73    software. This allows UC identity mappings to cover granules that
74    are only partially populated, or populated with a combination of UC
75    and WB regions.
76
77USER MAPPINGS
78
79    User mappings are typically done with 16K or 64K pages. The smaller
80    page size allows more flexibility because only 16K or 64K has to be
81    homogeneous with respect to memory attributes.
82
83POTENTIAL ATTRIBUTE ALIASING CASES
84
85    There are several ways the kernel creates new mappings:
86
87    mmap of /dev/mem
88
89    This uses remap_pfn_range(), which creates user mappings. These
90    mappings may be either WB or UC. If the region being mapped
91    happens to be in kern_memmap, meaning that it may also be mapped
92    by a kernel identity mapping, the user mapping must use the same
93    attribute as the kernel mapping.
94
95    If the region is not in kern_memmap, the user mapping should use
96    an attribute reported as being supported in the EFI memory map.
97
98    Since the EFI memory map does not describe MMIO on some
99    machines, this should use an uncacheable mapping as a fallback.
100
101    mmap of /sys/class/pci_bus/.../legacy_mem
102
103    This is very similar to mmap of /dev/mem, except that legacy_mem
104    only allows mmap of the one megabyte "legacy MMIO" area for a
105    specific PCI bus. Typically this is the first megabyte of
106    physical address space, but it may be different on machines with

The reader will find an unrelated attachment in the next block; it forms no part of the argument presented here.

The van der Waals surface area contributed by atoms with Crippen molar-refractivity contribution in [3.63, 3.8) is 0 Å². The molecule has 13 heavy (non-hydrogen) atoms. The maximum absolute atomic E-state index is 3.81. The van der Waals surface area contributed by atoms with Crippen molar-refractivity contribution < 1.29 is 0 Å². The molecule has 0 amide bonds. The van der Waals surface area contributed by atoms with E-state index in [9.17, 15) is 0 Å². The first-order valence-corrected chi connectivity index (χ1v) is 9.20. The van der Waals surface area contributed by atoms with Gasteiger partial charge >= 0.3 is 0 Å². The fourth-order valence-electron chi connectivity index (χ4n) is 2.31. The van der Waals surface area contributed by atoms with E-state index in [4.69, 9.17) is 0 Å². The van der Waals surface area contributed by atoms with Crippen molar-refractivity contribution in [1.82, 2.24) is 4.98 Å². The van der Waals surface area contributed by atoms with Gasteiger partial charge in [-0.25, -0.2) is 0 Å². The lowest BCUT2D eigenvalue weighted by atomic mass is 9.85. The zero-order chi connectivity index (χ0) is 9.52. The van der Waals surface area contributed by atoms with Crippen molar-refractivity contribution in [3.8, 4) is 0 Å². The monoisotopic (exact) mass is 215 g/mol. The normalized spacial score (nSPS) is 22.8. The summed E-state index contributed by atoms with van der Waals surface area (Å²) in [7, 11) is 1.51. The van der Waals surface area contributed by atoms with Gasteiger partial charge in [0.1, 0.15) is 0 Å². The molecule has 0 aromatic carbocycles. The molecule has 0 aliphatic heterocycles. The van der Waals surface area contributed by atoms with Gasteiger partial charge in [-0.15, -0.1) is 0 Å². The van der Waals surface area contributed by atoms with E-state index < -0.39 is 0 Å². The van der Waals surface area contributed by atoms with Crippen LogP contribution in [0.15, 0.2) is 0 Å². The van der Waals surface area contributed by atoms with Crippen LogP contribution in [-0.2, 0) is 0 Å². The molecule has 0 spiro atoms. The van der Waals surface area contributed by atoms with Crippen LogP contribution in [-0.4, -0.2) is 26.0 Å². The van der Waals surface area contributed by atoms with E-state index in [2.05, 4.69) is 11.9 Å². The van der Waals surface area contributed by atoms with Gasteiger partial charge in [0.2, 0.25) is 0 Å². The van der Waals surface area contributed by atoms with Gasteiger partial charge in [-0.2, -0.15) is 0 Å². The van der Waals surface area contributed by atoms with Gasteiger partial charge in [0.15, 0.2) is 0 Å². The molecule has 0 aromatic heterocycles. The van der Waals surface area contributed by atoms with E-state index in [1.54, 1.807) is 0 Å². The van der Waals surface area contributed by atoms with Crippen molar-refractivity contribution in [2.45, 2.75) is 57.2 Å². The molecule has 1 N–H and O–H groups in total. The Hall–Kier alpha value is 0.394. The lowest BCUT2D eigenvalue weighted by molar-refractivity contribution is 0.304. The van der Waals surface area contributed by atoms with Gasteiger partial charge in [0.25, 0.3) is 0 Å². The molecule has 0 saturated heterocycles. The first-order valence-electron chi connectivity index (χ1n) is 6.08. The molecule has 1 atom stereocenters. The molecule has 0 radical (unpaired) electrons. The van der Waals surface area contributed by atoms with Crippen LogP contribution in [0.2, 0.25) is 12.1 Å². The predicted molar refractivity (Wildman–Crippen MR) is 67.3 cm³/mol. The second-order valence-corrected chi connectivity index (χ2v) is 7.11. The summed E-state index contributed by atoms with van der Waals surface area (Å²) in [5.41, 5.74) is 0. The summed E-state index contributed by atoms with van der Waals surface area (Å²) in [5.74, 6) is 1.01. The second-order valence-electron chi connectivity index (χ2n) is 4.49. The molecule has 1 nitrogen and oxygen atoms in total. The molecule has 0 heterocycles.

107    several VGA devices.
108
109    "X" uses this to access VGA frame buffers. Using legacy_mem
110    rather than /dev/mem allows multiple instances of X to talk to
111    different VGA cards.
112
113    The /dev/mem mmap constraints apply.
114
115    mmap of /proc/bus/pci/.../??.?
116
117        This is an MMIO mmap of PCI functions, which additionally may or
118    may not be requested as using the WC attribute.
119
120    If WC is requested, and the region in kern_memmap is either WC
121    or UC, and the EFI memory map designates the region as WC, then
122    the WC mapping is allowed.
123
124    Otherwise, the user mapping must use the same attribute as the
125    kernel mapping.
126
127    read/write of /dev/mem
128
129    This uses copy_from_user(), which implicitly uses a kernel
130    identity mapping. This is obviously safe for things in
131    kern_memmap.
132
133    There may be corner cases of things that are not in kern_memmap,
134    but could be accessed this way. For example, registers in MMIO
135    space are not in kern_memmap, but could be accessed with a UC
136    mapping. This would not cause attribute aliasing. But
137    registers typically can be accessed only with four-byte or
138    eight-byte accesses, and the copy_from_user() path doesn't allow
139    any control over the access size, so this would be dangerous.
140
141    ioremap()
142
143    This returns a mapping for use inside the kernel.
144
145    If the region is in kern_memmap, we should use the attribute
146    specified there.
147
148    If the EFI memory map reports that the entire granule supports
149    WB, we should use that (granules that are partially reserved